Even once the pandemic is in the rearview mirror, offering digital content as a part of the recital experience can provide owners with ready-made, easy-to-share promotional materials for social media.

Keeping It Personal

Another plus of pandemic recital adaptations? Giving families more intimate recital experiences. Dance Connection went the red-carpet-recital route in July, holding 500 individual shows over a nine-day period. Though Naftal admits that's not a sustainable practice in its current form, there were important takeaways. "It was a really good way to connect with the parents one-on-one at the end of the year," he says. "You don't get that at the regular recital."

The current plan for Dance Connection's June 2021 recital is to hold more shows than normal (eight instead of four), with smaller casts and shorter run times (which will hopefully align with whatever social-distancing measures are in place by then). "The hope is that this gets back the 'full show, full audience' feel," says Naftal, "but makes it a more personal experience, where the teachers and management team have more time to connect with each family as they drop off and pick up for the recital."

This summer, in the midst of recording individual students performing their showcase dances, Zamarripa wanted to offer her dancers a tangible end to the year. "We did a showcase parade—they each wore their favorite costume, and I gave them roses as they passed by the school," she says. "They got to share the celebration with friends and family—parents decorated their car floats, dads were working on glitter posters the night before. I think it's going to become a yearly thing for us."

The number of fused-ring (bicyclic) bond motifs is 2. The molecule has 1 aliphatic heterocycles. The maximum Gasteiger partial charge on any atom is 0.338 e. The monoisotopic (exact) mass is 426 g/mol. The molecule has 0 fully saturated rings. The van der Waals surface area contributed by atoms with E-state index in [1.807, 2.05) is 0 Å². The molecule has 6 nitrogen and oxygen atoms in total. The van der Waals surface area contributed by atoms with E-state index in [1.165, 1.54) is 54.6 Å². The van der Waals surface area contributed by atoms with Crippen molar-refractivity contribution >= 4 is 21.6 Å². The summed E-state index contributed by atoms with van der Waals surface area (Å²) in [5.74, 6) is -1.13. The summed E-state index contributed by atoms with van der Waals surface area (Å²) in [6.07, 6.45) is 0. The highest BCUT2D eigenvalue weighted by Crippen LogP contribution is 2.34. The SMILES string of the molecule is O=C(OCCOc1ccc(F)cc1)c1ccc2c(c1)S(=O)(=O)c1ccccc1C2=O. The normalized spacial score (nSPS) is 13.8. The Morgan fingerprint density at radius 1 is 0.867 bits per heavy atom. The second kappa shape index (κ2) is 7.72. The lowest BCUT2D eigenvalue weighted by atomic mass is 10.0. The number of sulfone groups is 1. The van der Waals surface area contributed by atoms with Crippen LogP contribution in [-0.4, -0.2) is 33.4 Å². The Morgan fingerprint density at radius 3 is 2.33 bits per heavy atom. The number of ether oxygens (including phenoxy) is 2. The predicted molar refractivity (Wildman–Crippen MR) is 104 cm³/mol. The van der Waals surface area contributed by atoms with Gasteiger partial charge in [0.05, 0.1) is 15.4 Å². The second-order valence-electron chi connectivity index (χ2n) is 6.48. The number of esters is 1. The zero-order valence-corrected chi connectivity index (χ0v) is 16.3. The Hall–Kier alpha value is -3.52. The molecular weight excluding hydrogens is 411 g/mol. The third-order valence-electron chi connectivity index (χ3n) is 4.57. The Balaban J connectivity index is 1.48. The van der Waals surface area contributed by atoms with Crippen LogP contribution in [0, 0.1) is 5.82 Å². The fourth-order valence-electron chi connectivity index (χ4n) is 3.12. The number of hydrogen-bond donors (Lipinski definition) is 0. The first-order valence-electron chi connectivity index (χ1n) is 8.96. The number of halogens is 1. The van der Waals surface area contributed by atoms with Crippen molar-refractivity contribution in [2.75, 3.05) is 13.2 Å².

​Location, Location, Location

Gold thinks outdoor recitals will become staples for the foreseeable future, citing a studio owner who's already planning to have an outdoor show—her second—at the end of this studio year. "She wants to be ready for whatever circumstances lie ahead, and an outdoor show offers surety," he says.

When he had to scrap original plans to have an outdoor company showcase in July due to New York health protocol, Naftal had the showcase filmed instead and then premiered it in the studio's parking lot as a drive-in movie with a rented screen. "The kids were actually more excited to see it at a drive-in theater, because it was something different," says Naftal. "They said, 'Oh, we get to see ourselves?'" Though Dance Connection's focus is currently on keeping 2021 performance experiences as close to "normal" as possible, Naftal is keeping the drive-in premiere option in the back of his mind. "We have a full slate of contingency plans—reduced capacity, hybrid, virtual," he says.

Lown says she's open to alternative locations, too—like performing for nursing home residents in a courtyard as they watch from inside, which her studio did in October—as a way to safely reach different audiences during the pandemic. She's already booked her 2021 recital venue (an outdoor covered stage with plenty of seating room) and is fashioning the event as the Misty's Dance Unlimited Fest, with music, food trucks, cotton candy and photo opportunities. "The parents went nuts over the idea," she says.